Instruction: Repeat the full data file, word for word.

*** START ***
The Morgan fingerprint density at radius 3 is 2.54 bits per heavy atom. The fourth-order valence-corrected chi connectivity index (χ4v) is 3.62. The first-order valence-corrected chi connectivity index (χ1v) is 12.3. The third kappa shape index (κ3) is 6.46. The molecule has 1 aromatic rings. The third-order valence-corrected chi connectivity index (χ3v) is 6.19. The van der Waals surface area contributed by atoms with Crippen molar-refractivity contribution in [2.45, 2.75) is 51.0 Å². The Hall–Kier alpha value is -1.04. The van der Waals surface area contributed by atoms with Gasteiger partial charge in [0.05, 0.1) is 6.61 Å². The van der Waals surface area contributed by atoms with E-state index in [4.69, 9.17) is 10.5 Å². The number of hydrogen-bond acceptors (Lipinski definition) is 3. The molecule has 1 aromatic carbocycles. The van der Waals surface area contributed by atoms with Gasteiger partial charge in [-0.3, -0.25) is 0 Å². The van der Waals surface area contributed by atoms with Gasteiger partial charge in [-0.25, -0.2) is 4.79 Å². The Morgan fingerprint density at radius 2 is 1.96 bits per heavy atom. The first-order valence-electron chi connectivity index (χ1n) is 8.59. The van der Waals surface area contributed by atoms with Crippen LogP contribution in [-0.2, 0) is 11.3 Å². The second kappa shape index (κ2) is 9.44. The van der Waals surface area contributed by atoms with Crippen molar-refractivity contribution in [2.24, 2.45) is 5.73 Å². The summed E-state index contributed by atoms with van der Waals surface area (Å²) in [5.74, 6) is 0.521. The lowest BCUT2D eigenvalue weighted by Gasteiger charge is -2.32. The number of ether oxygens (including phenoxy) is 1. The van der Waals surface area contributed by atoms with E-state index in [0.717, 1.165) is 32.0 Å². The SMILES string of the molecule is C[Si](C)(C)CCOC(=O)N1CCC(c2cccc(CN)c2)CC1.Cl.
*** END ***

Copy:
The Morgan fingerprint density at radius 3 is 2.54 bits per heavy atom. The fourth-order valence-corrected chi connectivity index (χ4v) is 3.62. The first-order valence-corrected chi connectivity index (χ1v) is 12.3. The third kappa shape index (κ3) is 6.46. The molecule has 1 aromatic rings. The third-order valence-corrected chi connectivity index (χ3v) is 6.19. The van der Waals surface area contributed by atoms with Crippen molar-refractivity contribution in [2.45, 2.75) is 51.0 Å². The Hall–Kier alpha value is -1.04. The van der Waals surface area contributed by atoms with Gasteiger partial charge in [0.05, 0.1) is 6.61 Å². The van der Waals surface area contributed by atoms with E-state index in [4.69, 9.17) is 10.5 Å². The number of hydrogen-bond acceptors (Lipinski definition) is 3. The molecule has 1 aromatic carbocycles. The van der Waals surface area contributed by atoms with Gasteiger partial charge in [-0.3, -0.25) is 0 Å². The van der Waals surface area contributed by atoms with Gasteiger partial charge in [-0.25, -0.2) is 4.79 Å². The Morgan fingerprint density at radius 2 is 1.96 bits per heavy atom. The first-order valence-electron chi connectivity index (χ1n) is 8.59. The van der Waals surface area contributed by atoms with Crippen LogP contribution in [-0.2, 0) is 11.3 Å². The second kappa shape index (κ2) is 9.44. The van der Waals surface area contributed by atoms with Crippen molar-refractivity contribution in [2.24, 2.45) is 5.73 Å². The summed E-state index contributed by atoms with van der Waals surface area (Å²) in [5.74, 6) is 0.521. The lowest BCUT2D eigenvalue weighted by Gasteiger charge is -2.32. The number of ether oxygens (including phenoxy) is 1. The van der Waals surface area contributed by atoms with E-state index in [0.717, 1.165) is 32.0 Å². The SMILES string of the molecule is C[Si](C)(C)CCOC(=O)N1CCC(c2cccc(CN)c2)CC1.Cl.